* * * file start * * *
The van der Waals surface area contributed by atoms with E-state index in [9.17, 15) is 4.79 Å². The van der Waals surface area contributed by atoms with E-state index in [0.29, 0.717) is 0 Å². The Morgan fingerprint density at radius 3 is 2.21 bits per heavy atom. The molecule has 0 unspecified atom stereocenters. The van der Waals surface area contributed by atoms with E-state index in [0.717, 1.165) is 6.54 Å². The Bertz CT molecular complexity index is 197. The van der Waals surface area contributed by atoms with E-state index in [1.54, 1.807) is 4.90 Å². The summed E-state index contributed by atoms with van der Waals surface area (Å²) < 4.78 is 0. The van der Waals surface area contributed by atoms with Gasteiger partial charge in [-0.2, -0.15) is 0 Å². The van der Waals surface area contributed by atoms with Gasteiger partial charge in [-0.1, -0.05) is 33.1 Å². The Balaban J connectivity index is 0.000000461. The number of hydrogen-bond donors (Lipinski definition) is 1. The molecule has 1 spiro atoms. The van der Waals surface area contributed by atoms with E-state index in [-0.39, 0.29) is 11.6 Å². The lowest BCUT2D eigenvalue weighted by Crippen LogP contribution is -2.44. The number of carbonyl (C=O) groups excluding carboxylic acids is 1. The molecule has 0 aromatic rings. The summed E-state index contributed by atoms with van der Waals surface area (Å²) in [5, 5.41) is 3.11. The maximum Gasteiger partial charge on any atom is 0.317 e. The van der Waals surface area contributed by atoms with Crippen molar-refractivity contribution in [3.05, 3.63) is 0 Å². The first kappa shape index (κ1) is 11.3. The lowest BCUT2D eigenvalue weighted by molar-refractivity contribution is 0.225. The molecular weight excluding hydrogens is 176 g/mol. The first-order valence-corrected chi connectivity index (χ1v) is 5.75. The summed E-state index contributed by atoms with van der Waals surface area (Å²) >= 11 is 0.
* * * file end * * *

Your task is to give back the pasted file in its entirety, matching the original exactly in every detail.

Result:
The van der Waals surface area contributed by atoms with E-state index in [9.17, 15) is 4.79 Å². The van der Waals surface area contributed by atoms with E-state index in [0.29, 0.717) is 0 Å². The Morgan fingerprint density at radius 3 is 2.21 bits per heavy atom. The molecule has 0 unspecified atom stereocenters. The van der Waals surface area contributed by atoms with E-state index in [0.717, 1.165) is 6.54 Å². The Bertz CT molecular complexity index is 197. The van der Waals surface area contributed by atoms with E-state index in [1.54, 1.807) is 4.90 Å². The summed E-state index contributed by atoms with van der Waals surface area (Å²) < 4.78 is 0. The van der Waals surface area contributed by atoms with Gasteiger partial charge in [-0.2, -0.15) is 0 Å². The van der Waals surface area contributed by atoms with Gasteiger partial charge in [-0.1, -0.05) is 33.1 Å². The Balaban J connectivity index is 0.000000461. The number of hydrogen-bond donors (Lipinski definition) is 1. The molecule has 1 spiro atoms. The van der Waals surface area contributed by atoms with E-state index in [-0.39, 0.29) is 11.6 Å². The lowest BCUT2D eigenvalue weighted by Crippen LogP contribution is -2.44. The number of carbonyl (C=O) groups excluding carboxylic acids is 1. The molecule has 0 aromatic rings. The summed E-state index contributed by atoms with van der Waals surface area (Å²) in [5, 5.41) is 3.11. The maximum Gasteiger partial charge on any atom is 0.317 e. The van der Waals surface area contributed by atoms with Crippen molar-refractivity contribution in [3.05, 3.63) is 0 Å². The first kappa shape index (κ1) is 11.3. The lowest BCUT2D eigenvalue weighted by molar-refractivity contribution is 0.225. The molecular weight excluding hydrogens is 176 g/mol. The first-order valence-corrected chi connectivity index (χ1v) is 5.75. The summed E-state index contributed by atoms with van der Waals surface area (Å²) >= 11 is 0.